Wednesday, January 26, 2005

Staying current with history

The February 2005 issue of Current History is out, and it focuses on Latin America. Yours truly has an article on El Salvador. Here's the table of contents:
  • "Latin America's Populist Turn," Michael Shifter and Vinay Jawahar
"Latin America's political landscape, highly complex and variegated, defies easy categorization and raises fundamental questions-including whether it might be better to jettison the term 'left' altogether."
  • "Beyond Benign Neglect: Washington and Latin America," by Arturo Valenzuela
"Without clear and concerted engagement and a recognition that the consolidation of democracy in Latin America is far from a foregone conclusion, Washington will be unable to regain the momentum for progress lost over the past four years."
  • "Fox's Mexico: Democracy Paralyzed," Denise Dresser
"Mexico appears to be speaking the vocabulary of disenchantment. The words 'failure,' 'disillusion,' 'lack of leadership' have become a daily part of national conversation. The consensus seems to be that [Vicente] Fox's presidency is over, that he is no longer a lame duck but a dead duck."
  • "Cuba after Fidel," Javier Corrales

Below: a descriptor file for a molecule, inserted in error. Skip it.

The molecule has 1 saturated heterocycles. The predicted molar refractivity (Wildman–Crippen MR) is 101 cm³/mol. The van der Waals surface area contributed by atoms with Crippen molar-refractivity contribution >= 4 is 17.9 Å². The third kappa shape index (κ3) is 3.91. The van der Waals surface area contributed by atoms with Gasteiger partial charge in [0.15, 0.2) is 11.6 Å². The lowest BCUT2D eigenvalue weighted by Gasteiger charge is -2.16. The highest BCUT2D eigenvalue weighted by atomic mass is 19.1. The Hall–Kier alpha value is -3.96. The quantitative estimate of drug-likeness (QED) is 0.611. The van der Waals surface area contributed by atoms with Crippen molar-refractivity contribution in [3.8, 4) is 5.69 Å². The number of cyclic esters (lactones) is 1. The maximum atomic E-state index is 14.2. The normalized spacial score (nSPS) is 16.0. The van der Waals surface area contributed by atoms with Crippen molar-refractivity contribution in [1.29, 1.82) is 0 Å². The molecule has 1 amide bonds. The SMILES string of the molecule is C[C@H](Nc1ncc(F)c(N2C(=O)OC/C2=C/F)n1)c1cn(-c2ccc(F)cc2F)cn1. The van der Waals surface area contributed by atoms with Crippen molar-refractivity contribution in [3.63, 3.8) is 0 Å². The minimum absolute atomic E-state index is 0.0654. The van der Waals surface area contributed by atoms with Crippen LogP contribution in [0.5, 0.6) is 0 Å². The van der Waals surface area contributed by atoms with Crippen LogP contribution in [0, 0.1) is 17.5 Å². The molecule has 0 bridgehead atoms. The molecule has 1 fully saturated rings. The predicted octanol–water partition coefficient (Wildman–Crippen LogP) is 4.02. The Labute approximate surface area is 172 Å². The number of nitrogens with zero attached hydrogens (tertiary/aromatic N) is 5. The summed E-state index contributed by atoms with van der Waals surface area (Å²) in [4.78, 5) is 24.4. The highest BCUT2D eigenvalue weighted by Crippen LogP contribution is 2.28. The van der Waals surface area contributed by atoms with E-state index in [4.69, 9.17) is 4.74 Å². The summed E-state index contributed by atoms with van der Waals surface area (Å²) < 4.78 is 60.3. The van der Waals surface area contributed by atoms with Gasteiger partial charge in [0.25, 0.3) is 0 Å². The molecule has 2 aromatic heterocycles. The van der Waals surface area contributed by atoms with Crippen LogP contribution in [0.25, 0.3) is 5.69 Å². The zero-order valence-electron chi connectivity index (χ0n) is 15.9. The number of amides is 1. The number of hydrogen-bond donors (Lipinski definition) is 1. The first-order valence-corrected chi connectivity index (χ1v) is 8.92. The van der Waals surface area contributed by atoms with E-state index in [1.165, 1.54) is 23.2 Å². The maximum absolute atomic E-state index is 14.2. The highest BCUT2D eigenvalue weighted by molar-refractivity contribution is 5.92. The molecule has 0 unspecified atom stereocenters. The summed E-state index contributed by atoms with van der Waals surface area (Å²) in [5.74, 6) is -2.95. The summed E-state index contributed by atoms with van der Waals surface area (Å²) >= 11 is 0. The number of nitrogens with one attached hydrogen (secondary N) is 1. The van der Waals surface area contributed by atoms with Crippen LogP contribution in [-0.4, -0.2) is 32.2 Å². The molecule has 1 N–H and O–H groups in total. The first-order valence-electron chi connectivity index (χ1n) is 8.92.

"Cuba's democratic transition will be choppy because it will be led by groups not necessarily known to prefer democracy: the armed forces and expatriate businesspeople."
  • "El Salvador's 'Model' Democracy," David Holiday
"In the immediate aftermath of the 1992 peace accords, El Salvador was cited frequently by the United Nations and even the World Bank as a country that, with the international community's help, effectively managed its transition from civil war to peace and reconciliation. Thirteen years later, only the US government views the Salvadoran model so favorably."
  • "Haiti after Aristide: Still on the Brink," Daniel P. Erikson
"In the 1990s, Haiti was on the front lines of us efforts to help bind Latin America and the Caribbean into a 'community of democracies.' Today, the country is the closest example of a failed state this side of the Atlantic."
It's obvious from this line-up that it's going to be worth a trip to your nearest Borders or B&N (or public library) to buy a copy, but here's a very sneak preview of my article on El Salvador.

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